Earlier this week the New York Times reported on a large Gallup poll that found that by almost every measure, people get happier and experience a greater sense of well-being as they grow older.
Amidst the thousands of anti-aging beauty products and supplements, the plastic surgery and bacteria injections, the youth-oriented television shows and movies, and phrases such as "over the hill" and "senior moment" of our youth-obsessed culture, it turns out that we actually feel better when we get old.
The results of the research, published originally online in mid May in the Proceedings of the National Academy of Sciences, reveal that people start out at age 18 feeling pretty good, but then decline steadily in their life experience until they hit 50. They measured such states as enjoyment, happiness, stress, worry, anger, and sadness, all of which hit a low point (or in the case of stress, worry, anger and sadness a high point) at around age 50 and then seem to steadily move towards a more positive state until age 85. There was some increase in sadness towards age 85 but it never reached the low of 50.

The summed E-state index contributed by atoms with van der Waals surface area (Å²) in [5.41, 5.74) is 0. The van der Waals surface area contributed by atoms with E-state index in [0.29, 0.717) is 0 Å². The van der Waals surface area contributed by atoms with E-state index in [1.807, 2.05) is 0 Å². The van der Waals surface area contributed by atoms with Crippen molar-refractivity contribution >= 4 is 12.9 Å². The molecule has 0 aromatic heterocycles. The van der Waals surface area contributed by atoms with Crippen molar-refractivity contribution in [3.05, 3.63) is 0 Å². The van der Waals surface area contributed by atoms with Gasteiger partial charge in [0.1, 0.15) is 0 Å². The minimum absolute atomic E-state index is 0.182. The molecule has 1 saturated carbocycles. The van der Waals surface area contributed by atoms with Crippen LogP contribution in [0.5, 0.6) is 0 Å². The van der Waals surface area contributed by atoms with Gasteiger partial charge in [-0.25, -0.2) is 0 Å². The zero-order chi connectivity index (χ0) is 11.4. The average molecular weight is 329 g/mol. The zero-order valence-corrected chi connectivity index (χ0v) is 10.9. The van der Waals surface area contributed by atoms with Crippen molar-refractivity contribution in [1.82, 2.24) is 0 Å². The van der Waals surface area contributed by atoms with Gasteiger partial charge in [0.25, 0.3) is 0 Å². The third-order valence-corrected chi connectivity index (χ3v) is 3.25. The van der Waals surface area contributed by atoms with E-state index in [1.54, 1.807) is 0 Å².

The poll did not draw any conclusions about why this trend occurs. Furthermore, this trend did not seem to be effected by gender or some other measures that one might guess, such as having children at home, whether or not the person has a partner, or employment status.
Rumor is that towards the latter part of his life Carl Jung refused to analyze anyone under the age of 50 because he felt that anyone younger than that didn't have their attention on what was really important, making a deep analysis impossible. Maybe that's what a "midlife crisis" is all about: it isn't just about aging, as most believe, but instead a deep realization that time is running out and we haven't been focused on what really matters. Perhaps if we can make it through that period of our life without blaming those around us and/or chasing too many illusions, we emerge on the other side.... Happier. Whatever the cause may be, apparently aging is not something to dread, but instead is something to actually look forward to.
photo: AP Photo/Muhammed Muheisen